Looking Forward

Probe IV was the epitome of aerodynamic thinking of the day. One of the most striking features of the design are the urethane wheel enclosures, created to minimize wheel well turbulence and to reduce drag. The membrane 'skirts' bulged and shifted with the wheels when turning the vehicle, reducing aero drag remarkably. There were other innovations in the design, as well. The undercar airflow was reduced by a streamlined belly pan and strakes in front of and behind the wheels. The front headlights were housed in a cone-like plastic casing. The seats were molded sling seats to reduce roof height while maintaining driving comfort. The windscreen had a wind spoiler at the base, and even the emblems and logos were flush with the car surface. In fact, the entire car changed posture when driving at higher speeds: the front end could 'dip' four inches, and the rear end could be raised up to six inches, all to create a more aerodynamic driving profile. As a result, Probe IV had a Cd (drag coefficient for the un-initiated) of 0.152, the same as an F-16 fighter jet.

The only car in the movie.

There are not many outdoor scenes in the movie at all. Perhaps that is why the Probe is so visible. Being photographed from the front, alert viewers can also notice the strangely thin tires of the vehicle, thin discs that almost look like bicycle tires. The thinness is not due to any optical illusion: the tires were P155/75R-16 LDC thin profile tires with a low drag tread pattern specially-developed by Goodyear for the Probe IV to reduce drag and raise fuel efficiency.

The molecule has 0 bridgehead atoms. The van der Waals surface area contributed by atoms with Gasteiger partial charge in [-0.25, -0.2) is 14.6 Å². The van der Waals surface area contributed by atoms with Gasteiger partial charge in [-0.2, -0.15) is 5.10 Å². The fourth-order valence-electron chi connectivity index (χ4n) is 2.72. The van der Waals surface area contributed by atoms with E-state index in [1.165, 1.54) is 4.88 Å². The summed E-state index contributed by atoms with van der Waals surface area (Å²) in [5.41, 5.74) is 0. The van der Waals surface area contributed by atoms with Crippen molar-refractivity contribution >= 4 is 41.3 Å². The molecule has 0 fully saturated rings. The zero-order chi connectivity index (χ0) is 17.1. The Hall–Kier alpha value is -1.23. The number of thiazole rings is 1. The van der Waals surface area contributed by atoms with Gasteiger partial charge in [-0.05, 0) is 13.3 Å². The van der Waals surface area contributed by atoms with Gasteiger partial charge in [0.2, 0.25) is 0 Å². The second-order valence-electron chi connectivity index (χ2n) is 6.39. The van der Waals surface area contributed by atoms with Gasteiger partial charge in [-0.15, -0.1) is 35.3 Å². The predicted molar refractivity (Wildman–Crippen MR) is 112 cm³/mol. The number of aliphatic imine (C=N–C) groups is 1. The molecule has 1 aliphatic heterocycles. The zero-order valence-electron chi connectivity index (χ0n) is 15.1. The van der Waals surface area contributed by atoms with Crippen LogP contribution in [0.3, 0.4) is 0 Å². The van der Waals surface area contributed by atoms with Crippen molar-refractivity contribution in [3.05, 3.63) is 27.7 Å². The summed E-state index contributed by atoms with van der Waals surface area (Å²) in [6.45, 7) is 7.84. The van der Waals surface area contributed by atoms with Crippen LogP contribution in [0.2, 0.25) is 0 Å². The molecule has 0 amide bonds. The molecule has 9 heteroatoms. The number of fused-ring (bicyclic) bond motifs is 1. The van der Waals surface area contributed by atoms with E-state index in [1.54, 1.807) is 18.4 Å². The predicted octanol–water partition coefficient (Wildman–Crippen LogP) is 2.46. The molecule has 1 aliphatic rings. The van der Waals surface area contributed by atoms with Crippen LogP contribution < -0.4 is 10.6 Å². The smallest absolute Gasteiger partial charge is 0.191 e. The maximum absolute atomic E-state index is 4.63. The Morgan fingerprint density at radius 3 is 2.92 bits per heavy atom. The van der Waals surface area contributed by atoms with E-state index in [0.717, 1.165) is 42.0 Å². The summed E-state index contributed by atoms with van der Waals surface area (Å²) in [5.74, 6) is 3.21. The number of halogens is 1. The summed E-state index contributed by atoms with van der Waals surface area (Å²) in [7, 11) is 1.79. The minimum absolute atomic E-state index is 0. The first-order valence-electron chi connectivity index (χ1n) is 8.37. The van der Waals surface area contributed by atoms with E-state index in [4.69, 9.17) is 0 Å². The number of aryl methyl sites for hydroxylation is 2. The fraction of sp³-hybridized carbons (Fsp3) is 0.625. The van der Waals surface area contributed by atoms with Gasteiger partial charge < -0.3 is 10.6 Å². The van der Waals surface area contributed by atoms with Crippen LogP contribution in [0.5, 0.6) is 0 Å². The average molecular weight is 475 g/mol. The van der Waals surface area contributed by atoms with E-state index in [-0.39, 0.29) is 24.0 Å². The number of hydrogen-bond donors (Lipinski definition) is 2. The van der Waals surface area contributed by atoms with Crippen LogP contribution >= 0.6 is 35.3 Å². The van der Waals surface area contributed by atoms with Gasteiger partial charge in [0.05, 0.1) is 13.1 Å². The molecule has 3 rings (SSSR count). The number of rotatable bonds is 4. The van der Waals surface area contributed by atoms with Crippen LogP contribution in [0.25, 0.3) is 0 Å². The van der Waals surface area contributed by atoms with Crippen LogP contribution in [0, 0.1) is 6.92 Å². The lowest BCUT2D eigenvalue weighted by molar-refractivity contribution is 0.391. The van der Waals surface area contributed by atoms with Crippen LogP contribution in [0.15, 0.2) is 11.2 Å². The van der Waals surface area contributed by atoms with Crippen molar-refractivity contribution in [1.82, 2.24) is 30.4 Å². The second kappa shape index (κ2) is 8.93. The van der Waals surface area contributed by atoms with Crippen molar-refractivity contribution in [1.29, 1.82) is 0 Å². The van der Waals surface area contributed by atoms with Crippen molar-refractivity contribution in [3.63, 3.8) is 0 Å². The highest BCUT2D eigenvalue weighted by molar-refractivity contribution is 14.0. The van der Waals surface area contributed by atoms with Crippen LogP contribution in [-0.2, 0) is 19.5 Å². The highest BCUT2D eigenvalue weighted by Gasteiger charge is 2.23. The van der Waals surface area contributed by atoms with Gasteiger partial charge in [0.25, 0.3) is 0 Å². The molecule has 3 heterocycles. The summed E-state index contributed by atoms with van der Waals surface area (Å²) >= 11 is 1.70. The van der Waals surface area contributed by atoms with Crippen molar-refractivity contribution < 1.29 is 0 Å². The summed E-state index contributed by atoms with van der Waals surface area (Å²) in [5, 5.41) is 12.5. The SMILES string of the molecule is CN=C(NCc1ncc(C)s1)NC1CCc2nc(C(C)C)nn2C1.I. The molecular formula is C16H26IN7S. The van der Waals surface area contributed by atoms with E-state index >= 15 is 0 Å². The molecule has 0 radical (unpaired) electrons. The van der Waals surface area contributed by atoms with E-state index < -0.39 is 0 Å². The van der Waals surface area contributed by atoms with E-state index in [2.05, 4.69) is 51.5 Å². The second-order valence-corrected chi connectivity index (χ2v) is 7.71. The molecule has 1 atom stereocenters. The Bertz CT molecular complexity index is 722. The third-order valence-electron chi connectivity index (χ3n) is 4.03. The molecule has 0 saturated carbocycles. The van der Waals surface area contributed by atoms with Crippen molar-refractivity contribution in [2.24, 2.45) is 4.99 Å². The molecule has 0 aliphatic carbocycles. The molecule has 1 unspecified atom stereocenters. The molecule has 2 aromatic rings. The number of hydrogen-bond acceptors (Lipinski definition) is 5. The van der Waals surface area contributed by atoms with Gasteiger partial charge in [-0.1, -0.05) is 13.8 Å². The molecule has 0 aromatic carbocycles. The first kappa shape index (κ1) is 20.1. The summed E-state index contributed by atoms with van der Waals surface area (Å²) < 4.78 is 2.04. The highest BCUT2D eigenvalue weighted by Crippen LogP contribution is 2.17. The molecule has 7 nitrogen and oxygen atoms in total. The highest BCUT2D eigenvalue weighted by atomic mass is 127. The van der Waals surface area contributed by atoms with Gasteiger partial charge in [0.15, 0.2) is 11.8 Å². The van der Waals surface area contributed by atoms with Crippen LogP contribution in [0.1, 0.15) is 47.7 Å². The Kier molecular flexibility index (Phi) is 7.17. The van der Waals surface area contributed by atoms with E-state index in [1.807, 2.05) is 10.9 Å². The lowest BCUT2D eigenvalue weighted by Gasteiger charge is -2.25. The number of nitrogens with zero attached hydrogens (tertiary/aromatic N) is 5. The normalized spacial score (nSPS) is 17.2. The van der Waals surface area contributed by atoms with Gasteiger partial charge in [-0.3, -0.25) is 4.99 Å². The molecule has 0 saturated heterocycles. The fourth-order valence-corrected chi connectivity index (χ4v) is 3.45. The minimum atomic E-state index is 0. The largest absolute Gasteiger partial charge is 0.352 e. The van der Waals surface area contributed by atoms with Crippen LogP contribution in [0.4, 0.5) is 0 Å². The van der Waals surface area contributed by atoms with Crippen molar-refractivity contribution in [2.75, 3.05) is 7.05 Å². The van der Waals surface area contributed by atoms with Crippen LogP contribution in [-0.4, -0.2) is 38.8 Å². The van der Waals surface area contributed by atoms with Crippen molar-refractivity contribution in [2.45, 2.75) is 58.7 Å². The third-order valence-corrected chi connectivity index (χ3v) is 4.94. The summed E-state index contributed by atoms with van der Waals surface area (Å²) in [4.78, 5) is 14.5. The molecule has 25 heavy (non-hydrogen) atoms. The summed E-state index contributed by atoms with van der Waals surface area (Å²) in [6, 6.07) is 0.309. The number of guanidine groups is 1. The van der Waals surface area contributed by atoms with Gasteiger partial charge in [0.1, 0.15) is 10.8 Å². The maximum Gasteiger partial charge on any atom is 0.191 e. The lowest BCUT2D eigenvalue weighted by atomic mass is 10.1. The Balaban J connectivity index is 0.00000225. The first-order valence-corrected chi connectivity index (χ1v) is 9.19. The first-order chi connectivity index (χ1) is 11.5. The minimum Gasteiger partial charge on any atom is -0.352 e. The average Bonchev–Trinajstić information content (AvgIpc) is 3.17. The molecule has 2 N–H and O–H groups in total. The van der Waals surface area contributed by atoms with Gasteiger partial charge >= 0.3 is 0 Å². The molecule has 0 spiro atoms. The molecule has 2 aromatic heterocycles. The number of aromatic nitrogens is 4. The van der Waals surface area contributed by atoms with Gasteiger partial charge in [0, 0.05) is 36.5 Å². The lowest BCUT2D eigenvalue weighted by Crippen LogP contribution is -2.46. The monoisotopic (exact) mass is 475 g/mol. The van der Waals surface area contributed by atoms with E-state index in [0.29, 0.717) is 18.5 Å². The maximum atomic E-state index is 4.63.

Looking Further

According to production designer Albert Brenner, director Peter Hyams requested the Ford because "he wanted the most advanced design car he could find." However, one little detail seems to suggest that even the advanced Probe was a bit too limited.

When the car passes the viewer, the distinct humming of an electric motor can be heard. The Probe IV however made no such sound; the scene was in fact shot silent and all the dialogue and audio effects, including the electric hum, were added in post-production by Richard Anderson's sound department. The Probe IV was after all powered by fossil fuel. A turbo-charged 1.6 liter engine, tilted almost flat to reduce hood height, but a fossil fuel engine never the less. Electric it was not.